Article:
A study suggests that taking aspirin, acetaminophen or ibuprofen two or more times a week may lead to hearing loss, particularly in younger men. 

It has long been known that high doses of aspirin may cause reversible hearing loss and tinnitus, or ringing in the ears. And high doses of nonsteroidal anti-inflammatory drugs (NSAIDs) have been associated with hearing loss in some case reports.

But this is the first study to tie hearing problems to acetaminophen, which is sold over-the-counter in medications like Tylenol and Excedrin and in many combination cold therapies.

“Even though these analgesics are available in the drugstore without a prescription, these are still medications and there are potential side effects," says author Sharon Curhan, MD, who works at the Channing Laboratory in the Department of Medicine at Brigham and Women’s Hospital in Boston.

For this study, researchers from Harvard University, Brigham and Women’s Hospital, Vanderbilt University and the Massachusetts Eye and Ear Infirmary studied data taken from nearly 27,000 men between the ages of 40 and 74 who filled out questionnaires every two years for 18 years, starting in 1986.

Participants were asked a series of medical and demographic questions. They were also asked if they had been professionally diagnosed with hearing loss and if they regularly used aspirin, NSAIDs or acetaminophen. Regular use was defined as taking the medication at least twice a week. Nearly 3,500 cases of hearing loss were reported.

“Our findings were striking,” Dr. Curhan says.

The strongest associations were seen in men younger than age 50. Among this age group, regular use of acetaminophen nearly doubled the likelihood of hearing loss. Regular aspirin use increased the chances of hearing loss by 50 percent, and regular NSAID use made hearing loss 61 percent more likely in men younger than 50.

“We found that the magnitude of the relation between regular analgesic use and hearing loss was greatest in younger men. This may be because the relative contribution of regular analgesic use to hearing loss may be greater in younger individuals before the cumulative effects of age and other factors have accrued,” Dr. Curhan says.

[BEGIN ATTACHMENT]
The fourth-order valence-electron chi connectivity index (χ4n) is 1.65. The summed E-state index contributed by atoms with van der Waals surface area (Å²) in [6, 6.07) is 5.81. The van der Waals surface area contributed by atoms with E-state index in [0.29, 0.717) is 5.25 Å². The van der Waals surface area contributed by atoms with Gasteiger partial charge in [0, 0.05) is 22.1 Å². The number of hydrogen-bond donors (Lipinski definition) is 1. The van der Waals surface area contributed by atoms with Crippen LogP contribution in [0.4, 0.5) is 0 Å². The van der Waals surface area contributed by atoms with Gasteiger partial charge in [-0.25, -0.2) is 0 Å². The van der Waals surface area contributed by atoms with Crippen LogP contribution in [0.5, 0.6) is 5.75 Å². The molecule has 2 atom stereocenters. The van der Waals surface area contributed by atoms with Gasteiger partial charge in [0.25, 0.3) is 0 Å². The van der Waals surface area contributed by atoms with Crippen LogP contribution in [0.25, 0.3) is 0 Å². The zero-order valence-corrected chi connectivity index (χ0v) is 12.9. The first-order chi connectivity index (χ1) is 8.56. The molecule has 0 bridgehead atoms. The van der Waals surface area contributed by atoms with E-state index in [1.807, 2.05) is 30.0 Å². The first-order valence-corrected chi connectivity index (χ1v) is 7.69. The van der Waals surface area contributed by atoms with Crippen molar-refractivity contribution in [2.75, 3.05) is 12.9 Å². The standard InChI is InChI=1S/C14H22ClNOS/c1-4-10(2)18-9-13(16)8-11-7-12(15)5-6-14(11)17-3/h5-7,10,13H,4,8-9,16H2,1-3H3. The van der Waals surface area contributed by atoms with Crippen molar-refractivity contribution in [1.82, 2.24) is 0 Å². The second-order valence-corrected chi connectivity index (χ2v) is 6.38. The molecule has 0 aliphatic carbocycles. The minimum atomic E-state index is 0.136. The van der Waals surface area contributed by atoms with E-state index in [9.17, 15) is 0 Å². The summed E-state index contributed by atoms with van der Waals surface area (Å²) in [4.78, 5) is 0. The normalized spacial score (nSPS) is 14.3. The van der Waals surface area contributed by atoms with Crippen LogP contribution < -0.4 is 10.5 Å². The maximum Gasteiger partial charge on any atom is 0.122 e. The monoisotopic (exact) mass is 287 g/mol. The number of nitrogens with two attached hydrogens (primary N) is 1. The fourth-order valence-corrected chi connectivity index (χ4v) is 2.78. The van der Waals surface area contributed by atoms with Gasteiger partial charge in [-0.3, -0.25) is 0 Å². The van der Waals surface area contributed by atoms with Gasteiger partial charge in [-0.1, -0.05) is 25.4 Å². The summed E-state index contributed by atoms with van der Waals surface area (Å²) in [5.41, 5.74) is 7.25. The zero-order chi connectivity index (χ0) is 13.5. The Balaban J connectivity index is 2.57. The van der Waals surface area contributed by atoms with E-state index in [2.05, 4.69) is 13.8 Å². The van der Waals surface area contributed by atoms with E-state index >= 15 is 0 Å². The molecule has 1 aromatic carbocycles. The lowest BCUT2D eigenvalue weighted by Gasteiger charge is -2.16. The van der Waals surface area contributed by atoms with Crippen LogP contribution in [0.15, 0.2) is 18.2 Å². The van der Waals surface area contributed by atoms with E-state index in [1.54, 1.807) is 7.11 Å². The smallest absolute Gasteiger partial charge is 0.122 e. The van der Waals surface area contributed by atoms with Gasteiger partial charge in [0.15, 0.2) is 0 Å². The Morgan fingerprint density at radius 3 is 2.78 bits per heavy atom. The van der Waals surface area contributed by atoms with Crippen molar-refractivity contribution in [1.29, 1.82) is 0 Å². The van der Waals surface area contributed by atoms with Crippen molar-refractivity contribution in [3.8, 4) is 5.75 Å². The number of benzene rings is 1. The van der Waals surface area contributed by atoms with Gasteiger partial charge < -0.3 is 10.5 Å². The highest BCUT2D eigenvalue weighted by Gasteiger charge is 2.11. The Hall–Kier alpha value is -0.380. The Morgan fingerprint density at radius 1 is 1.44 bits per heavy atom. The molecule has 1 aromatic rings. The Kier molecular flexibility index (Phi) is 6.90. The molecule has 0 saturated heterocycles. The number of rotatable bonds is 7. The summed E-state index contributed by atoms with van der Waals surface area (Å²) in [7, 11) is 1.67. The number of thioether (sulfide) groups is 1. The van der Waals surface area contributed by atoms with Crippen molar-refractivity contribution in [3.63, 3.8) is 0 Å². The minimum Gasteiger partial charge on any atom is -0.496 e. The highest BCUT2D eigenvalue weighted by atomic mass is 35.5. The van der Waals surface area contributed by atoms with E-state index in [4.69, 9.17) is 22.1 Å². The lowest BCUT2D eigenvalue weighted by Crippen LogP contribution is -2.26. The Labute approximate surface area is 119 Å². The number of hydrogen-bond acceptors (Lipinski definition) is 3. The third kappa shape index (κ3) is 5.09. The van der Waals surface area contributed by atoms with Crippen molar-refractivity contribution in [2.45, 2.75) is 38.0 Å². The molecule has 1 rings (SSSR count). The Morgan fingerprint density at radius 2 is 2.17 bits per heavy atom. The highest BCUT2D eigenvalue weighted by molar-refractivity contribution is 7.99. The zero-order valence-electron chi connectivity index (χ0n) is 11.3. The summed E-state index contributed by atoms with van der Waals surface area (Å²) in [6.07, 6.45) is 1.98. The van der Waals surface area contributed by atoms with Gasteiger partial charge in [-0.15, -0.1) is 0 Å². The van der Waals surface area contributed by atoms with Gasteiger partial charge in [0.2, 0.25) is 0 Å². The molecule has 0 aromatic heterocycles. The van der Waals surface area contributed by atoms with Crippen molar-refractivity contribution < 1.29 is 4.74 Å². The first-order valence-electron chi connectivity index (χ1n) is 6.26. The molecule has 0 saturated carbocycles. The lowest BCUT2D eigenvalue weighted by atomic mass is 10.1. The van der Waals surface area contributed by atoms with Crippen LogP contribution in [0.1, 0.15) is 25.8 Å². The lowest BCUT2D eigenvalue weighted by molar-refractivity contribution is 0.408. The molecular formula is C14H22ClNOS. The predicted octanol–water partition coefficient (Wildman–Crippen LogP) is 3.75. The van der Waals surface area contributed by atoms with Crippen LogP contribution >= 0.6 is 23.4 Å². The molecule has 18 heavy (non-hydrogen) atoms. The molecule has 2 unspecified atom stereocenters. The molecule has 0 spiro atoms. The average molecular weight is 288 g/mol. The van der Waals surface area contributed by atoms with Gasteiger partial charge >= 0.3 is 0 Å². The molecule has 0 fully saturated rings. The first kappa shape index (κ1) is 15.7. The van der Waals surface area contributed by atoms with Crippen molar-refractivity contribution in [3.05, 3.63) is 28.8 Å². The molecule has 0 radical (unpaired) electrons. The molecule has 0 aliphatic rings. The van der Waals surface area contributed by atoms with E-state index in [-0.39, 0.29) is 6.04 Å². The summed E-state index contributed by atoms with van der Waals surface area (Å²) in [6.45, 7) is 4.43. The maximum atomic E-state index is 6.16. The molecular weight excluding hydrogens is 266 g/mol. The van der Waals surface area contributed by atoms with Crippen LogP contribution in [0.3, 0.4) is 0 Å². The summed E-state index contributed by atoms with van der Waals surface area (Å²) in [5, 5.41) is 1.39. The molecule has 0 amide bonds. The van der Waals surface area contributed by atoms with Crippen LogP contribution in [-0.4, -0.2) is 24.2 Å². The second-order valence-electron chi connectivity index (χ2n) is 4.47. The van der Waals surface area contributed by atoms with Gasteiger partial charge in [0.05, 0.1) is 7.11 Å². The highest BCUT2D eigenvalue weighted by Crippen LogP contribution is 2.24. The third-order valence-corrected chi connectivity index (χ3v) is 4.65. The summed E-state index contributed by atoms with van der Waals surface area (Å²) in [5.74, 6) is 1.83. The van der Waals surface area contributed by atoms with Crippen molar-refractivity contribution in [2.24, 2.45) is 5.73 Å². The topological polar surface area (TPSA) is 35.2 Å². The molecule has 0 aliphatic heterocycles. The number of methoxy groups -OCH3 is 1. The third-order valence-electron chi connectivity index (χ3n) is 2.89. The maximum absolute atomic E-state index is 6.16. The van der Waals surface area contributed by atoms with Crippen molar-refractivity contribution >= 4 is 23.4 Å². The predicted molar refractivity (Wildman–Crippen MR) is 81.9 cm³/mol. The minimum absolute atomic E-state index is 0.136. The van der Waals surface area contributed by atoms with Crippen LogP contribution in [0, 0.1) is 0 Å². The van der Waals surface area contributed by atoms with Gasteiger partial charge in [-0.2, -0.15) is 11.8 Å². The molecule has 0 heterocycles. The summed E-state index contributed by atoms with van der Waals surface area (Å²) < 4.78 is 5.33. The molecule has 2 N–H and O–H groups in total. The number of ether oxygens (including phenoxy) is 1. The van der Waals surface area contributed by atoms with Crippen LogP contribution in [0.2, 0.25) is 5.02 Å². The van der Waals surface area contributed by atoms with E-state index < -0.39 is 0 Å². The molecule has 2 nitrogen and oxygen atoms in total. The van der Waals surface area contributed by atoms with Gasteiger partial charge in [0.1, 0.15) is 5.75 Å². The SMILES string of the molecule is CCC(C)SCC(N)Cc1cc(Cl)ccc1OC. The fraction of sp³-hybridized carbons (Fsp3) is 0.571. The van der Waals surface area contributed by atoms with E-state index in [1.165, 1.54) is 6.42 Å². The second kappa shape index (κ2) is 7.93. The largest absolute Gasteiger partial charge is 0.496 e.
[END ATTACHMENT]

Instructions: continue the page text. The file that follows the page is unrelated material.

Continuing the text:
This study did not look at the biological mechanisms that are causing this, but researchers have their theories.

It's likely that aspirin and acetaminophen reduce blood flow to a small tube in the inner ear called the cochlea, which processes sound vibrations.

“Acetaminophen may deplete [a protein called] glutathione in the cochlea. Glutathione has been shown to protect the cochlea from damage, such as damage that may be caused by noise,” says Dr. Curhan.

Tom Abelson, MD, is a staff physician in the Department of Otolaryngology at the Cleveland Clinic’s Head and Neck Institute in Ohio. He says there is new and interesting information in this study.

“We’ve known for a long time that high-dose aspirin and NSAIDs like ibuprofen can be toxic to the ear. We didn’t really know it about acetaminophen, and assuming this is correct, we didn’t know about low but regular use causing it in younger people,” Dr. Abelson says.

But he says the study does have limitations, which the researchers themselves admit. Women were not tested and the male participants were predominately white, so the results might not translate to other racial groups. Participants self reported their diagnosis of hearing loss and scientists didn’t have information on lifetime noise exposure or the doses people were taking.

“What I would say to people is the same thing I say about any medication over the long term. You have to weigh the risks and benefits, and we now know a risk here that we didn’t know before,” Dr. Abelson says.

“Some hearing loss in some people is not a reason to not take a medication if not taking it will keep you from doing the things you need to do in your everyday life,” he continues. “For someone who won’t function well without this medication because they have arthritis, I don’t think this study is saying they should live in fear that they might go deaf. It just says they might get hearing loss.”

Dr. Curhan agrees. “Any change in medication use, whether prescription or non-prescription should be discussed with an individual's health-care professional in order to consider the risks and benefits and to investigate other possible alternatives.”

Researchers say it’s estimated that hearing loss affects 36 million people and approximately one-third of those affected are between the ages of 40 and 49.